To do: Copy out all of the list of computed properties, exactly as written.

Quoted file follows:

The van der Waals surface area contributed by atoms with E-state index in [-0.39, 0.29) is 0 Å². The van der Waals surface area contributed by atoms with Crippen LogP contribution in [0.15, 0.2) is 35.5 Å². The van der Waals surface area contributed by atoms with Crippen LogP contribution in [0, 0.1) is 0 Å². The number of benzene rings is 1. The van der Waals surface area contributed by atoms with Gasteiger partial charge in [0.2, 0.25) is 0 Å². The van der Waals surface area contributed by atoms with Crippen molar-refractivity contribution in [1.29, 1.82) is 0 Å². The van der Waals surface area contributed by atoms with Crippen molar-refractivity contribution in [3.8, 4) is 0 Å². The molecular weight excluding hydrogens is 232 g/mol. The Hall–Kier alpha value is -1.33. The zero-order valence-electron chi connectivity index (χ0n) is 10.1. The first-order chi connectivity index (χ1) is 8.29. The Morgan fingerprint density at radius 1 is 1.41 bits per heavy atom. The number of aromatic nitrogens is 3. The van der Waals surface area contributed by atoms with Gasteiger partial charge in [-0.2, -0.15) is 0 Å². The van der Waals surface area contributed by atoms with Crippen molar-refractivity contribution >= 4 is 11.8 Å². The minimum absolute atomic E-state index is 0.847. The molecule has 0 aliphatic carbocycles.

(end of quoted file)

The van der Waals surface area contributed by atoms with E-state index in [-0.39, 0.29) is 0 Å². The van der Waals surface area contributed by atoms with Crippen LogP contribution in [0.15, 0.2) is 35.5 Å². The van der Waals surface area contributed by atoms with Crippen LogP contribution in [0, 0.1) is 0 Å². The number of benzene rings is 1. The van der Waals surface area contributed by atoms with Gasteiger partial charge in [0.2, 0.25) is 0 Å². The van der Waals surface area contributed by atoms with Crippen molar-refractivity contribution in [1.29, 1.82) is 0 Å². The van der Waals surface area contributed by atoms with Crippen molar-refractivity contribution in [3.8, 4) is 0 Å². The molecular weight excluding hydrogens is 232 g/mol. The Hall–Kier alpha value is -1.33. The zero-order valence-electron chi connectivity index (χ0n) is 10.1. The first-order chi connectivity index (χ1) is 8.29. The Morgan fingerprint density at radius 1 is 1.41 bits per heavy atom. The number of aromatic nitrogens is 3. The van der Waals surface area contributed by atoms with Gasteiger partial charge in [-0.2, -0.15) is 0 Å². The van der Waals surface area contributed by atoms with Crippen molar-refractivity contribution >= 4 is 11.8 Å². The minimum absolute atomic E-state index is 0.847. The molecule has 0 aliphatic carbocycles.